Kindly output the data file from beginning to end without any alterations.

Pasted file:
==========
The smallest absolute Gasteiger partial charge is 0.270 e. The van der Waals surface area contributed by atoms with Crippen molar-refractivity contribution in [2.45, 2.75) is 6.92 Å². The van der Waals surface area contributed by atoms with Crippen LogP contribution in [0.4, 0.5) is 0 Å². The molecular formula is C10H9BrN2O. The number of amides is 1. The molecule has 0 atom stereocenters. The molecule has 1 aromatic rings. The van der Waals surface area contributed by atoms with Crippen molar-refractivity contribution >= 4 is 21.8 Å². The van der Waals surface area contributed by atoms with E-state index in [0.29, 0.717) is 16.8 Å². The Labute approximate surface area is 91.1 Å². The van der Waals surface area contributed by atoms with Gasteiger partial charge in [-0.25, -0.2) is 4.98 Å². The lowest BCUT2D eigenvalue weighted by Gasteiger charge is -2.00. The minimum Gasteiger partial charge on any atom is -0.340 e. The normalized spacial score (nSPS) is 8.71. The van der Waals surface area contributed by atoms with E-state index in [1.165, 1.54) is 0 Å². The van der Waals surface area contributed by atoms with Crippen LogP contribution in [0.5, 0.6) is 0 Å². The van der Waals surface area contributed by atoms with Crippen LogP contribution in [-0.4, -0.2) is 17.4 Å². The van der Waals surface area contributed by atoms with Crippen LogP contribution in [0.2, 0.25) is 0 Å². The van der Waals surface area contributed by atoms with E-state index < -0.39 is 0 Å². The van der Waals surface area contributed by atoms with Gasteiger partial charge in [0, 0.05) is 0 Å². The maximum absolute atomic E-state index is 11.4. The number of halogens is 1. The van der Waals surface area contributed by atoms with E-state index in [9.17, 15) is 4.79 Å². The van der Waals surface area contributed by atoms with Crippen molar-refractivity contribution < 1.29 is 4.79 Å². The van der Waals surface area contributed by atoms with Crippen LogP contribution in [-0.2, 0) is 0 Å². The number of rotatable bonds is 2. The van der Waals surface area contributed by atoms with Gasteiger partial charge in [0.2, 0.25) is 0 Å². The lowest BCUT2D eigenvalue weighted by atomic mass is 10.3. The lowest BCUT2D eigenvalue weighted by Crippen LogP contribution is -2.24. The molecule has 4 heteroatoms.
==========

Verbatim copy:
The smallest absolute Gasteiger partial charge is 0.270 e. The van der Waals surface area contributed by atoms with Crippen molar-refractivity contribution in [2.45, 2.75) is 6.92 Å². The van der Waals surface area contributed by atoms with Crippen LogP contribution in [0.4, 0.5) is 0 Å². The molecular formula is C10H9BrN2O. The number of amides is 1. The molecule has 0 atom stereocenters. The molecule has 1 aromatic rings. The van der Waals surface area contributed by atoms with Crippen molar-refractivity contribution >= 4 is 21.8 Å². The van der Waals surface area contributed by atoms with E-state index in [0.29, 0.717) is 16.8 Å². The Labute approximate surface area is 91.1 Å². The van der Waals surface area contributed by atoms with Gasteiger partial charge in [-0.25, -0.2) is 4.98 Å². The lowest BCUT2D eigenvalue weighted by Gasteiger charge is -2.00. The minimum Gasteiger partial charge on any atom is -0.340 e. The normalized spacial score (nSPS) is 8.71. The van der Waals surface area contributed by atoms with E-state index in [1.165, 1.54) is 0 Å². The van der Waals surface area contributed by atoms with Crippen LogP contribution in [0.5, 0.6) is 0 Å². The van der Waals surface area contributed by atoms with Crippen LogP contribution in [-0.4, -0.2) is 17.4 Å². The van der Waals surface area contributed by atoms with Crippen LogP contribution in [0.2, 0.25) is 0 Å². The van der Waals surface area contributed by atoms with E-state index < -0.39 is 0 Å². The van der Waals surface area contributed by atoms with Gasteiger partial charge in [0, 0.05) is 0 Å². The maximum absolute atomic E-state index is 11.4. The number of halogens is 1. The van der Waals surface area contributed by atoms with E-state index in [9.17, 15) is 4.79 Å². The van der Waals surface area contributed by atoms with Crippen molar-refractivity contribution < 1.29 is 4.79 Å². The van der Waals surface area contributed by atoms with Crippen LogP contribution in [-0.2, 0) is 0 Å². The number of rotatable bonds is 2. The van der Waals surface area contributed by atoms with Gasteiger partial charge in [0.2, 0.25) is 0 Å². The lowest BCUT2D eigenvalue weighted by atomic mass is 10.3. The lowest BCUT2D eigenvalue weighted by Crippen LogP contribution is -2.24. The molecule has 4 heteroatoms.